A new press investigation revealed control mechanisms used by Facebook to operate the WhatsApp application, in violation of the promises of its president, Mark Zuckerberg, regarding the privacy of users of this application.
“We don’t see any of the content on WhatsApp,” Zuckerberg said, in a speech in the Senate in 2018. message or listen to it.
However, an investigation conducted by ProPublica, based in New York, based on documents, data, and interviews with dozens of current and former employees of the company and its contractors, concluded that WhatsApp is less private than many of its two billion users believe. This is the first investigation of its kind that reveals the details and ability of WhatsApp operators to examine messages and user data and examines how they use this information. The site warned that since its acquisition of WhatsApp in 2014, Facebook has silently undermined comprehensive security guarantees to users of the application in various ways.
ProPublica pointed out that Facebook's privacy policies towards WhatsApp differ significantly from what it practices in operating the Facebook site and the Instagram application, and it calls for concrete questions because the company has disclosed only a few details about it.
The website's report revealed that a whistleblower who requested anonymity filed a complaint last year with the US Securities and Exchange Commission (SEC) in which he lied Facebook's statements about WhatsApp privacy and admitted that the operators of this application extensively used third-party contractors, artificial intelligence systems and account data in order to Check messages, photos, and videos exchanged by users of the application.
The committee has not taken any public steps regarding this reporting complaint, while WhatsApp insists it is not aware of it. The site confirmed that more than a thousand retired employees with “WhatsApp” in the company’s offices in Austin (the center of Texas), the Irish capital Dublin and Singapore, are working using Facebook’s software to examine millions of messages, photos, and videos that are exchanged via WhatsApp.
The site explained that the talk is about messages marked by users on WhatsApp stating that they may be abusive, for a wide range of reasons, from fraud and electronic spam ("spam") to the dissemination of child pornography and potential terrorist threats.
The site's report indicated that when the user flags a message as "Potential Abuse", this message and four previous messages from the same dialog are forwarded for examination.
WhatsApp director of communications, Karl Woog, acknowledged to the site that there are contracting teams working to screen those messages from Austin and elsewhere, saying they are working to identify the "worst abusers" and keep them away from the application.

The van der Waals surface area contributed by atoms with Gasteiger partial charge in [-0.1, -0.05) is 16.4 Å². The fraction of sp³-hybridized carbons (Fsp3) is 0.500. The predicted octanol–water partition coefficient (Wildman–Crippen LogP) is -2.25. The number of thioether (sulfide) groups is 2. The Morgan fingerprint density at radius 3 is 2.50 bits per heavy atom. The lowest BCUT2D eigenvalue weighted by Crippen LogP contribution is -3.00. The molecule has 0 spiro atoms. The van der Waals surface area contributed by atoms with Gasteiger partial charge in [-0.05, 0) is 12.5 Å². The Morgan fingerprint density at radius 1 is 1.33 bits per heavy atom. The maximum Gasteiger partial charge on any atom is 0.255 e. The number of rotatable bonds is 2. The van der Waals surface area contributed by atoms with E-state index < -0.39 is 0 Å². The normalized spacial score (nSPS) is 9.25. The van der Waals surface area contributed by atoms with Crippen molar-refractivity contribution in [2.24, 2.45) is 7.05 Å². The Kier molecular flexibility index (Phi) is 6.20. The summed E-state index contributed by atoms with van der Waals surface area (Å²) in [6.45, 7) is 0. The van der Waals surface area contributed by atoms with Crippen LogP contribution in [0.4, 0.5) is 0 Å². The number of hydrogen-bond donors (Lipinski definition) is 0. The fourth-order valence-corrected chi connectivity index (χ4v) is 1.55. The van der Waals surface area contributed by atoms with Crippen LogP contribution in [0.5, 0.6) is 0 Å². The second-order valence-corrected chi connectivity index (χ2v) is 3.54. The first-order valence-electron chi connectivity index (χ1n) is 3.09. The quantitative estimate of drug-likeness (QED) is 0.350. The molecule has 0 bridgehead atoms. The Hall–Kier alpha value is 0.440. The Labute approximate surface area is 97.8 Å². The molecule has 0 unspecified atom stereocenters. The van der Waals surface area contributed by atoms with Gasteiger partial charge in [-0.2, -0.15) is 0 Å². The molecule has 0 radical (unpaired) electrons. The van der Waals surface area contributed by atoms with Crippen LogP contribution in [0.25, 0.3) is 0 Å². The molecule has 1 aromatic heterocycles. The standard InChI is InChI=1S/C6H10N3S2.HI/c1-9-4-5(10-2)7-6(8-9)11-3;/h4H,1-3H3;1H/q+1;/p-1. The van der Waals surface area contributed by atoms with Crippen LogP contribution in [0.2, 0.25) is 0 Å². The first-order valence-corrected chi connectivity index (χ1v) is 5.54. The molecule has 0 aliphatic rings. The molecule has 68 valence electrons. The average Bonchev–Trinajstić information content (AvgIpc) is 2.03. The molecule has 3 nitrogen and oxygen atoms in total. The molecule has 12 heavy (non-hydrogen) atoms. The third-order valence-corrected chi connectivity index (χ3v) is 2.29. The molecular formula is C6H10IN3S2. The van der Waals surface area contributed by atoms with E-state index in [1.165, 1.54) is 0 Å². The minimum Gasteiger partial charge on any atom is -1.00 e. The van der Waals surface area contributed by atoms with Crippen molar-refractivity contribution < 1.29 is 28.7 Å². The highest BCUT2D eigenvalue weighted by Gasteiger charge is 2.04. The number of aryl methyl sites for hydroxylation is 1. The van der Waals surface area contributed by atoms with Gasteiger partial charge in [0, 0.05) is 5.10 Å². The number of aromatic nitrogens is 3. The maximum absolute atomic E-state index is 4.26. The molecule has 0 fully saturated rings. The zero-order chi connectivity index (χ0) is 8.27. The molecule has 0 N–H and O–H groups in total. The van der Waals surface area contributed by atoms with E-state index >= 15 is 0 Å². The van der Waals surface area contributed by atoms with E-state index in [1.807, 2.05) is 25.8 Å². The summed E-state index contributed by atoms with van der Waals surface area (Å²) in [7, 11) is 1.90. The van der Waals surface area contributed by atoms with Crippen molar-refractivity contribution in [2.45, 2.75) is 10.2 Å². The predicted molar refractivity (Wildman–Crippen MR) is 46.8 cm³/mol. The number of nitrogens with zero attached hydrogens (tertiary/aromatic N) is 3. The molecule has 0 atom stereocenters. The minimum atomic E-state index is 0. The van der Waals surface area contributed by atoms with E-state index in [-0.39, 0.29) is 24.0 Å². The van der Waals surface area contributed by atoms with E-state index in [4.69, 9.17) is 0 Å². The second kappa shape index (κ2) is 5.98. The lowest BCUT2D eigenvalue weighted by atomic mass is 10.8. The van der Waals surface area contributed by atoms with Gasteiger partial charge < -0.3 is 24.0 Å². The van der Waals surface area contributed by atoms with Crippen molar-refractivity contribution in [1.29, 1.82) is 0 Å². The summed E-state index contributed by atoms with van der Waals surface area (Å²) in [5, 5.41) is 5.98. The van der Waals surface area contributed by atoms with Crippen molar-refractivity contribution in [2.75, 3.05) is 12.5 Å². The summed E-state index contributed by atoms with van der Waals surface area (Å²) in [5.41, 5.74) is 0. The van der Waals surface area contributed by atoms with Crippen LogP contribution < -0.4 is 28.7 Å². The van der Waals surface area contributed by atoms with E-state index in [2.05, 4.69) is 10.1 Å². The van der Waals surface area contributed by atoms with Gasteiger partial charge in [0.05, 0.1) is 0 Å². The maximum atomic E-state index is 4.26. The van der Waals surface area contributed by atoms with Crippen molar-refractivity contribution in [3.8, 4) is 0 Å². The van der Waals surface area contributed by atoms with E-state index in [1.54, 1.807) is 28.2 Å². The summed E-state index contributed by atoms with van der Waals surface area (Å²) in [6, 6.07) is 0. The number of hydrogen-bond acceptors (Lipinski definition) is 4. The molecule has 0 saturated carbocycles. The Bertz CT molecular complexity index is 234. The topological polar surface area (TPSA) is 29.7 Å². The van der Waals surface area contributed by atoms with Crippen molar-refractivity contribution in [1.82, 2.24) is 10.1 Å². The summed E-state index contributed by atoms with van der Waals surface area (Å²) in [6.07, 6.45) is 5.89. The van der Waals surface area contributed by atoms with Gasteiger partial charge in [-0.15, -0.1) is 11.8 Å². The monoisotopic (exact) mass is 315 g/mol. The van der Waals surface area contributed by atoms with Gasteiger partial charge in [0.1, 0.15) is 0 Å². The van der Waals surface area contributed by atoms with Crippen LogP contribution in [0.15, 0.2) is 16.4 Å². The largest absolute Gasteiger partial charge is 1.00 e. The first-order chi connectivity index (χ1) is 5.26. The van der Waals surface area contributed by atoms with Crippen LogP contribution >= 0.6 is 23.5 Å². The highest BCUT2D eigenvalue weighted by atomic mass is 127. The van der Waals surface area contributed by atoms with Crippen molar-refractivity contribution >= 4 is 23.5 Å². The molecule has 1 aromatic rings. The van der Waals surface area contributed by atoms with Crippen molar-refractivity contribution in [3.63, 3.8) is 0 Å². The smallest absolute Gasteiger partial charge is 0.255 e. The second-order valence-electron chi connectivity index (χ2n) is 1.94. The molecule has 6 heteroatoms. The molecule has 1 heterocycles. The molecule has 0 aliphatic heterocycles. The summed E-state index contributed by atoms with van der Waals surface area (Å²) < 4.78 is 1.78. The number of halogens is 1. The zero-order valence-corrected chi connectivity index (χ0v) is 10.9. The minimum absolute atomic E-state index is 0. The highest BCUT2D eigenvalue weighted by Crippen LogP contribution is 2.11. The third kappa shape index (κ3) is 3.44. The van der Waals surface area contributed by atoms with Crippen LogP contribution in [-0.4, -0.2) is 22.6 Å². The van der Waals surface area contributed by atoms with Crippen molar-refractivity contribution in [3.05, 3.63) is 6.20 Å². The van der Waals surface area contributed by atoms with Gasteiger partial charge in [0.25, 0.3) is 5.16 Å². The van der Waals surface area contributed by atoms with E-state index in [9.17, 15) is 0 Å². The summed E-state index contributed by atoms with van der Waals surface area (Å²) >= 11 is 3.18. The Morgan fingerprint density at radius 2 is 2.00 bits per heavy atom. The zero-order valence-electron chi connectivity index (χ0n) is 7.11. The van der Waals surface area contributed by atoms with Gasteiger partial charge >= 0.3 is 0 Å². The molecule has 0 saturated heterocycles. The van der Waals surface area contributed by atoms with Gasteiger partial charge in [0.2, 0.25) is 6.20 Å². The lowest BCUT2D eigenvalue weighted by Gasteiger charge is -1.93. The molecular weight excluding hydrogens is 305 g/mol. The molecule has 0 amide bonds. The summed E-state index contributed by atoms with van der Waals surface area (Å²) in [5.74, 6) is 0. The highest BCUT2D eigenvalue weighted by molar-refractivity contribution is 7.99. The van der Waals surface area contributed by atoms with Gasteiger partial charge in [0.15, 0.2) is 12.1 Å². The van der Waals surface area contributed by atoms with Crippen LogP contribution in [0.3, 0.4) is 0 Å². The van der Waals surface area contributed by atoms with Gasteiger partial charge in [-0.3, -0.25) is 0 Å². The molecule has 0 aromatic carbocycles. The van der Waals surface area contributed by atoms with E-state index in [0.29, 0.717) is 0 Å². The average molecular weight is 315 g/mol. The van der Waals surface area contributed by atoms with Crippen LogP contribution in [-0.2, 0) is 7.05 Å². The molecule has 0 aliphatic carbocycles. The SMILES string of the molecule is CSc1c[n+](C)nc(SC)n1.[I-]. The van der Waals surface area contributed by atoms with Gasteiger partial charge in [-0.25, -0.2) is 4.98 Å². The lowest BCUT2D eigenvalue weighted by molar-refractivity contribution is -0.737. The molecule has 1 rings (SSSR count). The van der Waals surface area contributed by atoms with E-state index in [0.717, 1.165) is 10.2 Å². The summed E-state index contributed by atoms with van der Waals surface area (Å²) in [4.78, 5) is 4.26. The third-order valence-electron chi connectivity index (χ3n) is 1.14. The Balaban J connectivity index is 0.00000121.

The report stated that these employees deal daily with up to 600 suspicious messages, so they are forced to issue a decision on each one in less than a minute, usually based on vague instructions in some cases.
One of the retirees revealed to the site that he and his colleagues were offered to examine a video clip showing a man holding in his hand what looks like a severed head during a political gathering, and asked them to determine whether this head was real or fake.
The report indicated that these employees are officially working for Accenture and are asked not to disclose their connection to Facebook.
ProPublica noted that the work of these retirees is part of a broader censorship process in which the company, using artificial intelligence, examines the unencrypted data of the sender and his personal account.
In its report, ProPublica paid particular attention to how WhatsApp operators use the metadata of its users.
The investigation concluded that Facebook reduces the amount of data it collects from WhatsApp users and the extent to which it shares this data with US law enforcement agencies.
The report indicated that this metadata that is not subject to encryption may play a prominent role in monitoring people's lives, and quoted the former head of the Central Intelligence Agency (CIA) and the National Security Agency (NSA) in 2014 at Johns Hopkins University: “I quoted people based on the data descriptive".
Despite WhatsApp's pledge to give its users complete control over their metadata, the investigation confirmed that the site's operators collect, analyze and share this data with authorities without informing users of it.
ProPublica noted that it has uncovered at least a dozen cases in which the US Department of Justice requested court orders to obtain metadata from WhatsApp since 2017.
The site stated that the metadata played a major role in the arrest and conviction of former US Treasury official Natalie Edwards, who is accused of leaking confidential bank reports of suspicious financial transfers to BuzzFeed.